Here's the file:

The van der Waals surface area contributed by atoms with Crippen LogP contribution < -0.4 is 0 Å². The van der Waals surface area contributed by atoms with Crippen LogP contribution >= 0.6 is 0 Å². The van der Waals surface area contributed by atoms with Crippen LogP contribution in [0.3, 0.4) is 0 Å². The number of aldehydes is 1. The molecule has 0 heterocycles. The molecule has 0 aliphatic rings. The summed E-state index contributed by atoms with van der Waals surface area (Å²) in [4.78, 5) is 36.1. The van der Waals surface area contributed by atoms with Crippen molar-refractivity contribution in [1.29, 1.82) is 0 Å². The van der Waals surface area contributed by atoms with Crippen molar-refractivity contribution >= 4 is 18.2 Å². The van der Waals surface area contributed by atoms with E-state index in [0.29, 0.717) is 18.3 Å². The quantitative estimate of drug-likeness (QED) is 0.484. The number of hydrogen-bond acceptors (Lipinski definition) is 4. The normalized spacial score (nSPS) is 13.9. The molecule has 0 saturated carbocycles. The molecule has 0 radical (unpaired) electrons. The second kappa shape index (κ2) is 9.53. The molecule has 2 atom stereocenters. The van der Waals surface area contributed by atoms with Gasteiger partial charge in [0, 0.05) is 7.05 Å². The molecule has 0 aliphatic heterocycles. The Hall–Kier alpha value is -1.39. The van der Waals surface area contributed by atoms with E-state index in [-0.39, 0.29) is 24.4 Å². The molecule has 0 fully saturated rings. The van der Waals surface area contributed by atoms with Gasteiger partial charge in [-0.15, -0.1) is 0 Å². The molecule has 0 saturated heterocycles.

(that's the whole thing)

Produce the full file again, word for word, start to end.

The van der Waals surface area contributed by atoms with Crippen LogP contribution < -0.4 is 0 Å². The van der Waals surface area contributed by atoms with Crippen LogP contribution >= 0.6 is 0 Å². The van der Waals surface area contributed by atoms with Crippen LogP contribution in [0.3, 0.4) is 0 Å². The number of aldehydes is 1. The molecule has 0 heterocycles. The molecule has 0 aliphatic rings. The summed E-state index contributed by atoms with van der Waals surface area (Å²) in [4.78, 5) is 36.1. The van der Waals surface area contributed by atoms with Crippen molar-refractivity contribution in [1.29, 1.82) is 0 Å². The van der Waals surface area contributed by atoms with Crippen molar-refractivity contribution >= 4 is 18.2 Å². The van der Waals surface area contributed by atoms with E-state index in [0.29, 0.717) is 18.3 Å². The quantitative estimate of drug-likeness (QED) is 0.484. The number of hydrogen-bond acceptors (Lipinski definition) is 4. The normalized spacial score (nSPS) is 13.9. The molecule has 0 saturated carbocycles. The molecule has 0 radical (unpaired) electrons. The second kappa shape index (κ2) is 9.53. The molecule has 2 atom stereocenters. The van der Waals surface area contributed by atoms with Gasteiger partial charge in [0, 0.05) is 7.05 Å². The molecule has 0 aliphatic heterocycles. The Hall–Kier alpha value is -1.39. The van der Waals surface area contributed by atoms with E-state index in [-0.39, 0.29) is 24.4 Å². The molecule has 0 fully saturated rings. The van der Waals surface area contributed by atoms with Gasteiger partial charge in [-0.15, -0.1) is 0 Å². The molecule has 0 saturated heterocycles.